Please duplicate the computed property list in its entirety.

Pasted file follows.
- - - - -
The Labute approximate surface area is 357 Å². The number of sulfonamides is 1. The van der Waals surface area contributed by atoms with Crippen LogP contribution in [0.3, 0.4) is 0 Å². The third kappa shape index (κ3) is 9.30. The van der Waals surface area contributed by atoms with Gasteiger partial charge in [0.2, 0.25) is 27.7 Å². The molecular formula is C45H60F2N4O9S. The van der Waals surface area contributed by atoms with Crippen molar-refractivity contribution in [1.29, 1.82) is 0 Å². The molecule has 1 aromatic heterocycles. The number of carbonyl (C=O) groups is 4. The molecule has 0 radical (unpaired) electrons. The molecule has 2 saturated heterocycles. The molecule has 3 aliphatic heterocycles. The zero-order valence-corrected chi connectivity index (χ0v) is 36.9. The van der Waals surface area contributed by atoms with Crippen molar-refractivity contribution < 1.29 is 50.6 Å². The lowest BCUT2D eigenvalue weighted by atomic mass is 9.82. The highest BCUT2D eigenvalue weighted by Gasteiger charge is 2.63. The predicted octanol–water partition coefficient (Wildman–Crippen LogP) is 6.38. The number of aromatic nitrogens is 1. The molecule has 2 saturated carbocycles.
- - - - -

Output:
The Labute approximate surface area is 357 Å². The number of sulfonamides is 1. The van der Waals surface area contributed by atoms with Crippen LogP contribution in [0.3, 0.4) is 0 Å². The third kappa shape index (κ3) is 9.30. The van der Waals surface area contributed by atoms with Gasteiger partial charge in [0.2, 0.25) is 27.7 Å². The molecular formula is C45H60F2N4O9S. The van der Waals surface area contributed by atoms with Crippen molar-refractivity contribution in [1.29, 1.82) is 0 Å². The molecule has 1 aromatic heterocycles. The number of carbonyl (C=O) groups is 4. The molecule has 0 radical (unpaired) electrons. The molecule has 2 saturated heterocycles. The molecule has 3 aliphatic heterocycles. The zero-order valence-corrected chi connectivity index (χ0v) is 36.9. The van der Waals surface area contributed by atoms with Crippen molar-refractivity contribution < 1.29 is 50.6 Å². The lowest BCUT2D eigenvalue weighted by atomic mass is 9.82. The highest BCUT2D eigenvalue weighted by Gasteiger charge is 2.63. The predicted octanol–water partition coefficient (Wildman–Crippen LogP) is 6.38. The number of aromatic nitrogens is 1. The molecule has 2 saturated carbocycles.